In a pensive corner of Covent Garden, the Swiss Church has opened its doors for its annual collaboration with a curator from the MFA course at Goldsmiths. This year, Marian Stindt has brought the work of Patrick Hough into the hallowed halls. On the 500th anniversary of the Reformation, when churches across Northern Europe had their religious symbols destroyed and defiled, we find the destruction of icons continues throughout the Levant: this show drawing a thread between past and present.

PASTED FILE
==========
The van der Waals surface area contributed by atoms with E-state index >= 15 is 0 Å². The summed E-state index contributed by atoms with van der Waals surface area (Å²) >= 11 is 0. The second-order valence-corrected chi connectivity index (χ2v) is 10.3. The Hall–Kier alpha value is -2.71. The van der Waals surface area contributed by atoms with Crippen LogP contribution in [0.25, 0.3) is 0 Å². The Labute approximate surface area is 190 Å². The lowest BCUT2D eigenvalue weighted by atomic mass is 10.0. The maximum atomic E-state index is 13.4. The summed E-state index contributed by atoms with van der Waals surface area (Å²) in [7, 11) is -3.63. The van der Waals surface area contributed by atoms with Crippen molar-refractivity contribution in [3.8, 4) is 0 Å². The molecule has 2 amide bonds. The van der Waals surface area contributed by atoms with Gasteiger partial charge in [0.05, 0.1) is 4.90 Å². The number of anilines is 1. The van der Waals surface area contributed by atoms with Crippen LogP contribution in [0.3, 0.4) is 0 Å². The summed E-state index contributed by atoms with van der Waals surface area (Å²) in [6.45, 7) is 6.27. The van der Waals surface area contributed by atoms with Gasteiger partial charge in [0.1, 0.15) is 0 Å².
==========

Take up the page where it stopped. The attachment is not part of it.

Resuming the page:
Reflecting the perplexing combination of primeval destructive tendencies and the postmodern form of ISIS, Hough uses cutting-edge technologies to reproduce ancient forms. ‘Site-specific’ is a term which is sometimes bandied-about, but this show is exemplary of an ideal marriage between space and the work inside. The centrepiece is an AV installation with a digital animation of a destroyed Palmyran relic: displayed on a futuristic transparent screen, perched on the apse. Similarly, a climb upstairs to the organist’s reaches will reveal what at first glance looks like a statue’s lithic head – the press release explains that it is in fact made of milled polystyrene: a testament to the fact that technological advance does not always serve to erase our history. But regardless, the present is still populated with humans and their destructive tendancies.